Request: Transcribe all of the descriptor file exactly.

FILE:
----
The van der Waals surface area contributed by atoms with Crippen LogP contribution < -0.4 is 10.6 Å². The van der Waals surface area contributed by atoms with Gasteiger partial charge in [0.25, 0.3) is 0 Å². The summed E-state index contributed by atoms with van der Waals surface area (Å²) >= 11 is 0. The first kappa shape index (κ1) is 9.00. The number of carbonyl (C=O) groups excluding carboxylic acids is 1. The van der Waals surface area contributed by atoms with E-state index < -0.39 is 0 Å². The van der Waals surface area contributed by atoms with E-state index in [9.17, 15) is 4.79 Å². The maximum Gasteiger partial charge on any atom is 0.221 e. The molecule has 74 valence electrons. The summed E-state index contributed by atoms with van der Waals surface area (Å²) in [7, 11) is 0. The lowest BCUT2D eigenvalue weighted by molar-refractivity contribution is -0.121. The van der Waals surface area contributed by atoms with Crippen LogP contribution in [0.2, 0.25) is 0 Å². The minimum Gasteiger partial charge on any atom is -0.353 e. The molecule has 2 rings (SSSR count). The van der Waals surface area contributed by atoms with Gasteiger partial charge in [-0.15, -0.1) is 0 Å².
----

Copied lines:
The van der Waals surface area contributed by atoms with Crippen LogP contribution < -0.4 is 10.6 Å². The van der Waals surface area contributed by atoms with Gasteiger partial charge in [0.25, 0.3) is 0 Å². The summed E-state index contributed by atoms with van der Waals surface area (Å²) >= 11 is 0. The first kappa shape index (κ1) is 9.00. The number of carbonyl (C=O) groups excluding carboxylic acids is 1. The van der Waals surface area contributed by atoms with E-state index < -0.39 is 0 Å². The van der Waals surface area contributed by atoms with E-state index in [9.17, 15) is 4.79 Å². The maximum Gasteiger partial charge on any atom is 0.221 e. The molecule has 74 valence electrons. The summed E-state index contributed by atoms with van der Waals surface area (Å²) in [7, 11) is 0. The lowest BCUT2D eigenvalue weighted by molar-refractivity contribution is -0.121. The van der Waals surface area contributed by atoms with Crippen LogP contribution in [0.2, 0.25) is 0 Å². The minimum Gasteiger partial charge on any atom is -0.353 e. The molecule has 2 rings (SSSR count). The van der Waals surface area contributed by atoms with Gasteiger partial charge in [-0.15, -0.1) is 0 Å².